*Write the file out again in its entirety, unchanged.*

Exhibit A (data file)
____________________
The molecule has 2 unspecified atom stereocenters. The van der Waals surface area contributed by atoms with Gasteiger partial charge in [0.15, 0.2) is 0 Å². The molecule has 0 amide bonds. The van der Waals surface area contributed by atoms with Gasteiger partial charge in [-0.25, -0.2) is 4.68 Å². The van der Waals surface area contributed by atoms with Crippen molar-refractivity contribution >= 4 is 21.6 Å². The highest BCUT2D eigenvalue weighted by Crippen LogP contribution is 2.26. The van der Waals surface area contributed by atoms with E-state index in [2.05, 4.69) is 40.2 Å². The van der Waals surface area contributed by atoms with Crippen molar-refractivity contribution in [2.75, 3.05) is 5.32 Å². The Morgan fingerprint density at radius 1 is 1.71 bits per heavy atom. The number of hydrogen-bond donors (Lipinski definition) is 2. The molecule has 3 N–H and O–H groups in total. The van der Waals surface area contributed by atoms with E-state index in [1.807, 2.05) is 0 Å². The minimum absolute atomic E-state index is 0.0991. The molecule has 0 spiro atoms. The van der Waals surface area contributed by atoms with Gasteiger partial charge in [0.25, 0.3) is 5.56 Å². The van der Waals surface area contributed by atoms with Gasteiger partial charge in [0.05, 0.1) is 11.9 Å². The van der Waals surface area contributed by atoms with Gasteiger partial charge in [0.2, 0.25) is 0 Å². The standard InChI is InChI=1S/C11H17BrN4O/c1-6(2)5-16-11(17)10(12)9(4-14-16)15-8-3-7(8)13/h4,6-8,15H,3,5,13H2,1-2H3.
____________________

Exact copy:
The molecule has 2 unspecified atom stereocenters. The van der Waals surface area contributed by atoms with Gasteiger partial charge in [0.15, 0.2) is 0 Å². The molecule has 0 amide bonds. The van der Waals surface area contributed by atoms with Gasteiger partial charge in [-0.25, -0.2) is 4.68 Å². The van der Waals surface area contributed by atoms with Crippen molar-refractivity contribution >= 4 is 21.6 Å². The highest BCUT2D eigenvalue weighted by Crippen LogP contribution is 2.26. The van der Waals surface area contributed by atoms with E-state index in [2.05, 4.69) is 40.2 Å². The van der Waals surface area contributed by atoms with Crippen molar-refractivity contribution in [2.75, 3.05) is 5.32 Å². The Morgan fingerprint density at radius 1 is 1.71 bits per heavy atom. The number of hydrogen-bond donors (Lipinski definition) is 2. The molecule has 3 N–H and O–H groups in total. The van der Waals surface area contributed by atoms with E-state index in [1.807, 2.05) is 0 Å². The minimum absolute atomic E-state index is 0.0991. The molecule has 0 spiro atoms. The van der Waals surface area contributed by atoms with Gasteiger partial charge in [0.25, 0.3) is 5.56 Å². The van der Waals surface area contributed by atoms with Gasteiger partial charge in [0.05, 0.1) is 11.9 Å². The van der Waals surface area contributed by atoms with Gasteiger partial charge in [0.2, 0.25) is 0 Å². The standard InChI is InChI=1S/C11H17BrN4O/c1-6(2)5-16-11(17)10(12)9(4-14-16)15-8-3-7(8)13/h4,6-8,15H,3,5,13H2,1-2H3.